Career Tech FAQs

CTE - Important questions & answers


CTE - Important questions & answers

    What is the difference between career-technical education (CTE) and workforce development (WFD)?

    CTE is the umbrella term for all courses, programs and initiatives that are part of career-tech, including OhioMeansJobs K12, Family and Consumer Sciences (FCS), Career-Based Intervention (CBI) and High Schools That Work (HSTW). WFD, which is the largest subset under CTE, are pathways and programs designed to prepare students for careers in pathways and programs within one of 15 different career fields.

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    What is the difference between a CTE workforce development program and a CTE workforce development course?

    A WFD program consists of multiple courses, is at least 450 hours in length, and includes exploration and work experience to prepare students for further study and a career in their chosen career field. A WFD course addresses some of the content standards of a WFD program and in general contains content provided in a shorter time period (e.g. 60-280 hours).

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    What is the difference between career-technical education and other more traditional education?

    Increasingly, many CTE methods and strategies of learning in the context of the real world are being applied in traditional education courses. The key difference is with consistency around the word “both.” CTE programs are designed to help students meet both academic (mathematics, English Language Arts, science, etc.) and career field technical content standards with real-work experience. The technical content standards are revised, generally every five years, by panels of educators and business/industry representatives, and are embedded with the academic content standards.

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    If a school/district wants to start a secondary Ohio career-tech workforce development education program, when should planning start?

    Allow at least 18 months for planning and action prior to having the first students enrolled in the program.

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    What is the first recommended step to start a new program?

    Alignment with business/industry need now and for the future is the first and most important determining factor when starting a new WFD program. Nationally and in Ohio, WFD is provided within 16 career fields, including the areas of art/communication, agriculture, business, construction, finance, education, engineering, health, hospitality, cosmetology, information technology, public safety, manufacturing, transportation and marketing. Four parts of alignment with workforce development needs are outlined in a CTE/Tech Prep expectations document.

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    What are the other steps to starting an Ohio secondary WFD program?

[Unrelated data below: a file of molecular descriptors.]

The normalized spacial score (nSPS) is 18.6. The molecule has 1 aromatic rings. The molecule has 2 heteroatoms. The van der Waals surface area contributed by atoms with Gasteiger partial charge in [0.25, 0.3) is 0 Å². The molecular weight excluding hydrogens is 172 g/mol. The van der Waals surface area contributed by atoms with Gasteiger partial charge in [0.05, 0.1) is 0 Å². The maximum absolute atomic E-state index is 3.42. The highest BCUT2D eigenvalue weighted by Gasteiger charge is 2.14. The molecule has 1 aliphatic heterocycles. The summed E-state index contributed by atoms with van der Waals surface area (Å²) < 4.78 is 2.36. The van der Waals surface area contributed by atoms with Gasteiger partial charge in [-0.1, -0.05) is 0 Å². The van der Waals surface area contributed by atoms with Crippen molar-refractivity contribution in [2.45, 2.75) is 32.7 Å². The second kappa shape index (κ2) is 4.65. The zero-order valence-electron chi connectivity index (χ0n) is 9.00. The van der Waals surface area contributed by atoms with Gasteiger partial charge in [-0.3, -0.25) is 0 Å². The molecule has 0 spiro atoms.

All new WFD programs must have a qualified teacher, the right equipment and facility, a linkage with one of Ohio’s CTPDs and all of the Program of Study components. More details about quality programming are on the Web. The forms to apply for program approval are called CTE-26 applications. Ohio workforce development program in a high school/career center must be at least 450 hours in a year.

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    Do districts need a Program of Study (POS) for every school in the CTPD?

    The FY2012 requirement is a minimum of one POS for each program, regardless of where it is housed. In FY2013, when all WFD programs will be Tech Prep, all must have a POS.

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    Is a POS needed for every college used for articulation with a program?

    No. The current requirement is for a minimum of one postsecondary POS for each secondary WFD program.

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    How many students are needed to have a secondary CTE program?

    The minimum number of students depends on the program and the school district. This is a local decision. For some programs, student-teacher ratio with equipment is a factor. Cost effectiveness is another factor.

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    What happens when the state eliminates a CTE course or program, and how does this impact the program status and teacher?

    The Office of CTE gives school districts a one- or two-year notice about the planned elimination of a CTE course (subject code) or CTE program, with guidance on how to transition the course or program. The transitioned CTE course(s) or program is based on different CTE technical content standards, so the local curriculum must be updated, and the teacher should obtain professional development and re-licensure as needed. The teacher may have professional work experience in the new career technical field and may be able to add a licensure area to their existing license.

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    How do community schools report CTE data?

    All community school data are reported in EMIS, the same as any other district would report data, and this data serves as the basis for each community school’s Local Report Card. The process depends on whether a community school student is enrolled in a WFD or CTE program through a CTPD or if the community school has its own approved and funded WFD/CTE program.

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    How can local districts provide input on quality programming?

    There are many opportunities to provide input, including the development of technical content standards and the creation of technical assessments. Those wishing to participate or suggest a business/industry or other partner for participation should contact the pathway consultants.

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Last Modified: 10/21/2019 3:58:56 PM